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Posted: September 6, 2009

Biophysical Society announces 2010 Society Fellows

(Nanowerk News) The Biophysical Society is delighted to announce its 2010 Society Fellows. Fellows are chosen based on their demonstrated excellence in science, contributions to the expansion of the field of biophysics, and support of the Biophysical Society. The Fellows will be honored at the Awards Ceremony during the Biophysical Society’s 54th Annual Meeting on Monday February 22, 2010 at the Moscone Convention Center in San Francisco, California. The Fellows are:
Steven M. Block of Stanford University who was chosen for his innovative approaches to broaden our understanding of mechanical forces on the structure and function of biological macromolecules;
David S. Cafiso of the University of Virginia who was chosen for his seminal contributions to our understanding of the electrostatic properties of membrane bilayers, membrane protein structure, and protein-lipid interactions;
G. Marius Clore of the National Institutes of Health, NIDDK who was chosen for pioneering contributions in the development of NMR spectroscopy for structural characterization of biological macromolecules;
Michael A. Edidin of John Hopkins University for his continual, highly original and scholarly contributions to the understanding of biomembranes;
Shelagh Ferguson-Miller of Michigan State University for contributions to understanding the structure and function of integral membrane proteins involved in respiratory electron transport, as well as detergent-based methodologies for isolation, purification and crystallization of membrane proteins; and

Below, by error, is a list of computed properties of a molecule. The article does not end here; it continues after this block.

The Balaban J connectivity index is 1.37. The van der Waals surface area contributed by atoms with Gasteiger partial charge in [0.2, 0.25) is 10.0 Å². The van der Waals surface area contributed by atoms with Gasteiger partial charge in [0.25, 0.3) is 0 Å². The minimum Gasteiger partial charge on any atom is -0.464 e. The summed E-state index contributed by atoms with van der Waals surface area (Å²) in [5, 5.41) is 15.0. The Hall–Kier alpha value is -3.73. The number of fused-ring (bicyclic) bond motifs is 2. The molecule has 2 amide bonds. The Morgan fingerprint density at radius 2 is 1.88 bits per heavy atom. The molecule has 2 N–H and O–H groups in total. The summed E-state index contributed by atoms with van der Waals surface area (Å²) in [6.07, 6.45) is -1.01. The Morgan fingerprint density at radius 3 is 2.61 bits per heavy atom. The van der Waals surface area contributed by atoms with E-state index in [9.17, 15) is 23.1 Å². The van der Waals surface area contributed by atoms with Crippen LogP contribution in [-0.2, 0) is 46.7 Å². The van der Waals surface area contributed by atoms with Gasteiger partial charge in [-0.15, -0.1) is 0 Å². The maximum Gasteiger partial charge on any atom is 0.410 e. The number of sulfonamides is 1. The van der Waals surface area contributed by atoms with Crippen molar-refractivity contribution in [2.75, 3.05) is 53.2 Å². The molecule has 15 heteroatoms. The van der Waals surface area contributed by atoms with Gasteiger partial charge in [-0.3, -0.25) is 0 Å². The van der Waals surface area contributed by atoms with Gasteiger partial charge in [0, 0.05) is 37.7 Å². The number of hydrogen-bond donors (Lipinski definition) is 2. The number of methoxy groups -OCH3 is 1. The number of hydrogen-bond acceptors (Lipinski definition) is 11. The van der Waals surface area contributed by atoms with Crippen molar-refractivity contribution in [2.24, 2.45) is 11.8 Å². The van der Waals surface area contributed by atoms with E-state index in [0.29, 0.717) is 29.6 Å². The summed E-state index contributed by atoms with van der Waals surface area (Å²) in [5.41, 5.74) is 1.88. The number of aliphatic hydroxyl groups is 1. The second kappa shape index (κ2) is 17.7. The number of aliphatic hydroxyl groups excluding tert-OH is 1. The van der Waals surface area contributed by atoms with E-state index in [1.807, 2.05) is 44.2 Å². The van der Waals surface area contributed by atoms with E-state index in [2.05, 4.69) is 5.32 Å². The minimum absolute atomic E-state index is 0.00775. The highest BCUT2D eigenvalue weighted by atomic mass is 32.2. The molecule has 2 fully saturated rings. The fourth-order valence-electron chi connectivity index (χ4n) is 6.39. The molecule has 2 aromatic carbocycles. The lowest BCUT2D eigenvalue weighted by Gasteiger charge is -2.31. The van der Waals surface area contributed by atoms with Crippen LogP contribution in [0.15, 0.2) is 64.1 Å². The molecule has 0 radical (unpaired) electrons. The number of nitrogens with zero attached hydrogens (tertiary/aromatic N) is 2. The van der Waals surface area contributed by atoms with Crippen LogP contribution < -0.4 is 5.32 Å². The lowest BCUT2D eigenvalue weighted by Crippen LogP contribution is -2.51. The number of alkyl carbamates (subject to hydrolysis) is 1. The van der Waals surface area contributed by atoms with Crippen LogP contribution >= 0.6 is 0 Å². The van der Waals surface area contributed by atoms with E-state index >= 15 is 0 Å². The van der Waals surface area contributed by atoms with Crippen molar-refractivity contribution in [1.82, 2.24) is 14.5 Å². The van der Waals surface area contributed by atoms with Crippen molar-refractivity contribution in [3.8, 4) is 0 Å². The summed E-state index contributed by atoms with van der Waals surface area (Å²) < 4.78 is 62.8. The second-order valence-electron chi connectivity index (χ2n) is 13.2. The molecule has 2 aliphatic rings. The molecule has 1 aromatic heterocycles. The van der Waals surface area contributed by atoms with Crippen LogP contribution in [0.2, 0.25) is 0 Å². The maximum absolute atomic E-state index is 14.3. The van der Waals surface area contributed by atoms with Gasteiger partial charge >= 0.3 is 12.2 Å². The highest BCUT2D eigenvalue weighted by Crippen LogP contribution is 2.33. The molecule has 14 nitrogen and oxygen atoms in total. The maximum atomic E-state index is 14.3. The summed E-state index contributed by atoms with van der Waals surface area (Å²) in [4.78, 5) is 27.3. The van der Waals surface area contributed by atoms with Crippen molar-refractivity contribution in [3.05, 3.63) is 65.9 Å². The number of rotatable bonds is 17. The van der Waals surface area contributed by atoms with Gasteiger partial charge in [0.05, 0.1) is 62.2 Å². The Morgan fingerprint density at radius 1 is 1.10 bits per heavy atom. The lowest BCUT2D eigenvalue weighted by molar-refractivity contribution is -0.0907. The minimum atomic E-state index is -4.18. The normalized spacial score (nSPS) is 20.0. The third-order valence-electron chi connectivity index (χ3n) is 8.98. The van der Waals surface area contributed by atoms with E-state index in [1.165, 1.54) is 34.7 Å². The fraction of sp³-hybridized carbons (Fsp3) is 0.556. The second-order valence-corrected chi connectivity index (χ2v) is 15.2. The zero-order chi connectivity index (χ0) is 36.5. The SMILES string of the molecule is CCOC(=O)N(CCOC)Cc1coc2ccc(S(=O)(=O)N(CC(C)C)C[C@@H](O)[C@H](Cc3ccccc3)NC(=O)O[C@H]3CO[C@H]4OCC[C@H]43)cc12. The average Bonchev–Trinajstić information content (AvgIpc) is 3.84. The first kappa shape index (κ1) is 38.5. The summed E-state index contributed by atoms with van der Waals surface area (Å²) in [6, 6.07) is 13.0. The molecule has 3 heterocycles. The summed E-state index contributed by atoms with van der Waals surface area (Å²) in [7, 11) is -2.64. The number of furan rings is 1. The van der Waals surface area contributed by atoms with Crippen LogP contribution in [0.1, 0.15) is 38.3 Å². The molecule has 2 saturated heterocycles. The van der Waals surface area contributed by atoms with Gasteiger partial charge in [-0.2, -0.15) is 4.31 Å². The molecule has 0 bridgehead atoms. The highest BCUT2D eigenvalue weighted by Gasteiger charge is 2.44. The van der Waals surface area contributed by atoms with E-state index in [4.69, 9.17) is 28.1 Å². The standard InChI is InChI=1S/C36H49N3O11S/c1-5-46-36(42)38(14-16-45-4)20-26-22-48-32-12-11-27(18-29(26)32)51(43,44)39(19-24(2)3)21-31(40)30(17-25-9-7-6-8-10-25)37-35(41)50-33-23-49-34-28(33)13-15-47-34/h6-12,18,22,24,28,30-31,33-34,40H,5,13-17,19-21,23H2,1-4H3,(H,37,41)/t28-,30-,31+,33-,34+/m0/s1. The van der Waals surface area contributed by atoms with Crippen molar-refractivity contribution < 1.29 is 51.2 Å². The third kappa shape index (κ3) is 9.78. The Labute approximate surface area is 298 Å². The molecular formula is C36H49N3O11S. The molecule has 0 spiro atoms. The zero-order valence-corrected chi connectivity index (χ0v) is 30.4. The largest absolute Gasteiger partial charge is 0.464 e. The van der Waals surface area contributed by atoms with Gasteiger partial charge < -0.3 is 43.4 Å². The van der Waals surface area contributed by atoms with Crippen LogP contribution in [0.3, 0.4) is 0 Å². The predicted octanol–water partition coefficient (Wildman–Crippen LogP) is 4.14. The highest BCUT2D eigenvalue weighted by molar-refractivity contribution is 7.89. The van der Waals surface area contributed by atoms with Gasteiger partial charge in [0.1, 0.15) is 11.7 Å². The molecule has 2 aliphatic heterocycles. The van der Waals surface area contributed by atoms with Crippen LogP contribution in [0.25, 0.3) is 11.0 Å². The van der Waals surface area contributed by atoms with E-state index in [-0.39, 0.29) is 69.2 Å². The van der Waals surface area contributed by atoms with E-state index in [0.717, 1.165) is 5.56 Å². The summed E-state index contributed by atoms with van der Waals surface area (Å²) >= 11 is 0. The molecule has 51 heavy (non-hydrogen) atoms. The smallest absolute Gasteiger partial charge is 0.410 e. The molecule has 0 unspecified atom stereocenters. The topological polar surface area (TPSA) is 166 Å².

Andrew Joshua Wand of the University of Pennsylvania, School of Medicine, for numerous advances in the understanding of protein structure, function and dynamics through the application of state-of-the art magnetic resonance methodologies.
The Biophysical Society, founded in 1956, is a professional, scientific society established to encourage development and dissemination of knowledge in biophysics. The Society promotes growth in this expanding field through its annual meeting, monthly journal, and committee and outreach activities. Its 8600 members are located throughout the U.S. and the world, where they teach and conduct research in colleges, universities, laboratories, government agencies, and industry.
Source: Biophysical Society

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